Lear Corp. will have a 25 percent stake in a future International Automotive Components Group North America overseen by financier Wilbur Ross, if it can complete a deal to fold its interiors business into a joint venture.
Lear and Ross have been in talks to turn the interiors unit - which includes injection molding for instrument panels, door panels and other parts - over to IAC since October 2005.
In a Nov. 20 filing with the Securities and Exchange Commission, Lear confirmed that it now has a nonbinding agreement with Ross' W.L. Ross & Co. LLC and Franklin Mutual Advisers LLC to put its operations into a new North American branch of International Automotive Components LLC. Lear said it expects to have a final deal in place soon.
IAC already operates Lear's European operations through a deal completed Oct. 16. Lear holds a third of the equity in the company's European branch.
New York-based Ross & Co. and Franklin are the majority backers of IAC, which also has operations in South America and owns the former Collins & Aikman Corp. facilities in Europe.
Southfield, Mich.-based Lear has been anxious to decrease its exposure to interior plastics and instead focus on seating and electronics. North American automakers that once had talked about sourcing huge sections of car interiors to single suppliers now want to have more control over individual parts.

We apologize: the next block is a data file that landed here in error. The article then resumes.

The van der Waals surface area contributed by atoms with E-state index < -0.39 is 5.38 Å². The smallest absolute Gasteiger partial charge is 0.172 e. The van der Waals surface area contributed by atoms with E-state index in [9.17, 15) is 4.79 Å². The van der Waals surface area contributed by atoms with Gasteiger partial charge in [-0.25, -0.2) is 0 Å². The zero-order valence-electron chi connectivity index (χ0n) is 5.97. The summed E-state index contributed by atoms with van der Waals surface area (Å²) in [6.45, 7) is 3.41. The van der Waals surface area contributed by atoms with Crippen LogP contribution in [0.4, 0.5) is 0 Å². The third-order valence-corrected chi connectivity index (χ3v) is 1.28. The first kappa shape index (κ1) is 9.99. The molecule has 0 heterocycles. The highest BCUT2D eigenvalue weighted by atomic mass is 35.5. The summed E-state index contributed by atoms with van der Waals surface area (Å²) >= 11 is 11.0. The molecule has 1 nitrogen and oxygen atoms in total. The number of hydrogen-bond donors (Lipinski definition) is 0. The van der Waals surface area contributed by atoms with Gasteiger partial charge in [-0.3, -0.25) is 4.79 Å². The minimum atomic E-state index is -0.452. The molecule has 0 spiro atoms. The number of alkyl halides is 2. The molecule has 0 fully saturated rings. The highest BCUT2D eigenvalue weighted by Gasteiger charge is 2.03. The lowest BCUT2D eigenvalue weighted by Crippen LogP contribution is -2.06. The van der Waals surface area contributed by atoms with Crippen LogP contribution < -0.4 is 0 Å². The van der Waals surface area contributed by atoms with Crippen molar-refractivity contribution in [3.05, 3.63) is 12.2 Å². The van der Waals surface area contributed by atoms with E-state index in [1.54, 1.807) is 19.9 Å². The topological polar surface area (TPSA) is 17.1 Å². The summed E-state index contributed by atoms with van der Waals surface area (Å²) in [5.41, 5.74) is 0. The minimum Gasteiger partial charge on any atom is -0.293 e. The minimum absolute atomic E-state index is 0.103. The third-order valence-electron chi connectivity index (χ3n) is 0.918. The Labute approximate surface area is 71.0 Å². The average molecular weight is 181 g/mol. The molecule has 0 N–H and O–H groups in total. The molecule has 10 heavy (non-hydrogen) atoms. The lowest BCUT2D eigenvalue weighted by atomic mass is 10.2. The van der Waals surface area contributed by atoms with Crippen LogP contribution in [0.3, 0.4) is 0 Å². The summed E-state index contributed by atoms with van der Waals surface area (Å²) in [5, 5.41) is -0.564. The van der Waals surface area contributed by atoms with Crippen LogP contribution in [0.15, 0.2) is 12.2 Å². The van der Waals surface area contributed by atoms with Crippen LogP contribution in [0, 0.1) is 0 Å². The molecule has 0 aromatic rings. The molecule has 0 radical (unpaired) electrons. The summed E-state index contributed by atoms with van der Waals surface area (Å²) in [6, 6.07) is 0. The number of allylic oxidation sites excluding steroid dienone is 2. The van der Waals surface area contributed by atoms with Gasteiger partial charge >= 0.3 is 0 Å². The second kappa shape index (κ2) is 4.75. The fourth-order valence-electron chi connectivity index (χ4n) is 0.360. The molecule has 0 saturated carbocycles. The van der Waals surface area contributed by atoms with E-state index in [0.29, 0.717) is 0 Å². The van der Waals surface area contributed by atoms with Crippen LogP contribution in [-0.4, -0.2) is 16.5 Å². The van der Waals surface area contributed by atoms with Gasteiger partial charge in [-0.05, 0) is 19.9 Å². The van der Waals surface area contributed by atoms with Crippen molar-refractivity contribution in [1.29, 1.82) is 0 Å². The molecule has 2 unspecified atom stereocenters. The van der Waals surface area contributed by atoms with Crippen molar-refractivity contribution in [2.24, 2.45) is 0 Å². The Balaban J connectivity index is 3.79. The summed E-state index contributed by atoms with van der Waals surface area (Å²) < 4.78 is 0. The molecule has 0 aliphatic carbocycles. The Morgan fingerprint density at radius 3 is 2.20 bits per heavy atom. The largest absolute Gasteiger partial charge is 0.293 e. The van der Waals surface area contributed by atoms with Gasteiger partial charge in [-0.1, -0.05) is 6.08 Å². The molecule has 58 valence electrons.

At the same time, the firm has battled rising resin costs and seen production by customers drop.
``The negative impact of the recent industry environment has been more pronounced in our interior business,'' Lear executives noted in the SEC filing.
Ross and Lear originally planned to buy much of C&A, which has been operating under Chapter 11 bankruptcy protection for more than a year. The plan was to buy most of C&A's global holdings and fold them into Lear's holdings to create IAC. Part of that concept remains in the air. Southfield-based C&A has announced plans to sell its holdings, but no one is certain when or how.
If the full venture is completed, it will mean a huge shift in control in a North American supply base that already has undergone extensive ownership renovations. Lear's North American interiors group alone was worth $2.2 billion in 2005.
Parts of other interior suppliers also are available, with Troy, Mich.-based Delphi Corp. seeking to sell some of its facilities and Automotive Components Holdings LLC - controlled by Ford Motor Co. of Dearborn, Mich. - seeking a buyer for interiors facilities once operated by Visteon Corp.